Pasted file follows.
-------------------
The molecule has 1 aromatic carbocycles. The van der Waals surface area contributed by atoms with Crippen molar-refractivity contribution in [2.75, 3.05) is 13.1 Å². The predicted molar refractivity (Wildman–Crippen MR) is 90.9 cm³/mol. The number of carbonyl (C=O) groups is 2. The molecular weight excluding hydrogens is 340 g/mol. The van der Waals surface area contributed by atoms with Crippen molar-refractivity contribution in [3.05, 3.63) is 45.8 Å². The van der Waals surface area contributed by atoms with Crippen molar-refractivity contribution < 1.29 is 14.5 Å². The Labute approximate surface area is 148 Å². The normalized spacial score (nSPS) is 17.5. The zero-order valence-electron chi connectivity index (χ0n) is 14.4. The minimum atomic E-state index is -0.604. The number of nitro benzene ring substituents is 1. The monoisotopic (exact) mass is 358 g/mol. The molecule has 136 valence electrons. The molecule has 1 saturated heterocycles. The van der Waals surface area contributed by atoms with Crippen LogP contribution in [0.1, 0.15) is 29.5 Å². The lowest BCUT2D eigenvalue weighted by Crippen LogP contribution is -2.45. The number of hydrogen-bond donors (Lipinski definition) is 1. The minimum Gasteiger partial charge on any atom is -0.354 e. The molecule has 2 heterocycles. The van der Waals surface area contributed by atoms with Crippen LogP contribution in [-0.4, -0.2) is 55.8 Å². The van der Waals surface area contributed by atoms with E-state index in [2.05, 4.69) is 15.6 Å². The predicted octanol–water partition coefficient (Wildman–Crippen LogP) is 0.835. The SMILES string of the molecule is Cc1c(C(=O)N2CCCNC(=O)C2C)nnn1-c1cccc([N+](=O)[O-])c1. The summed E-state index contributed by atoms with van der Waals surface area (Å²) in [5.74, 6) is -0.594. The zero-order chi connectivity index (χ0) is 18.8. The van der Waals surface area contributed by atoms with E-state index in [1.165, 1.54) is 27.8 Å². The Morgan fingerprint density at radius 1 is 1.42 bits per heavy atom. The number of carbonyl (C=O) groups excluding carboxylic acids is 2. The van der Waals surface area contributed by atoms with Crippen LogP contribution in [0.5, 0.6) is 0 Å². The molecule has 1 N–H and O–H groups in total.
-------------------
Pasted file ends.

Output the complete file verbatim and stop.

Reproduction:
The molecule has 1 aromatic carbocycles. The van der Waals surface area contributed by atoms with Crippen molar-refractivity contribution in [2.75, 3.05) is 13.1 Å². The predicted molar refractivity (Wildman–Crippen MR) is 90.9 cm³/mol. The number of carbonyl (C=O) groups is 2. The molecular weight excluding hydrogens is 340 g/mol. The van der Waals surface area contributed by atoms with Crippen molar-refractivity contribution in [3.05, 3.63) is 45.8 Å². The van der Waals surface area contributed by atoms with Crippen molar-refractivity contribution < 1.29 is 14.5 Å². The Labute approximate surface area is 148 Å². The normalized spacial score (nSPS) is 17.5. The zero-order valence-electron chi connectivity index (χ0n) is 14.4. The minimum atomic E-state index is -0.604. The number of nitro benzene ring substituents is 1. The monoisotopic (exact) mass is 358 g/mol. The molecule has 136 valence electrons. The molecule has 1 saturated heterocycles. The van der Waals surface area contributed by atoms with Crippen LogP contribution in [0.1, 0.15) is 29.5 Å². The lowest BCUT2D eigenvalue weighted by Crippen LogP contribution is -2.45. The number of hydrogen-bond donors (Lipinski definition) is 1. The minimum Gasteiger partial charge on any atom is -0.354 e. The molecule has 2 heterocycles. The van der Waals surface area contributed by atoms with Crippen LogP contribution in [-0.4, -0.2) is 55.8 Å². The van der Waals surface area contributed by atoms with E-state index in [2.05, 4.69) is 15.6 Å². The predicted octanol–water partition coefficient (Wildman–Crippen LogP) is 0.835. The SMILES string of the molecule is Cc1c(C(=O)N2CCCNC(=O)C2C)nnn1-c1cccc([N+](=O)[O-])c1. The summed E-state index contributed by atoms with van der Waals surface area (Å²) in [5.74, 6) is -0.594. The zero-order chi connectivity index (χ0) is 18.8. The van der Waals surface area contributed by atoms with E-state index in [1.165, 1.54) is 27.8 Å². The Morgan fingerprint density at radius 1 is 1.42 bits per heavy atom. The number of carbonyl (C=O) groups excluding carboxylic acids is 2. The van der Waals surface area contributed by atoms with Crippen LogP contribution in [0.5, 0.6) is 0 Å². The molecule has 1 N–H and O–H groups in total.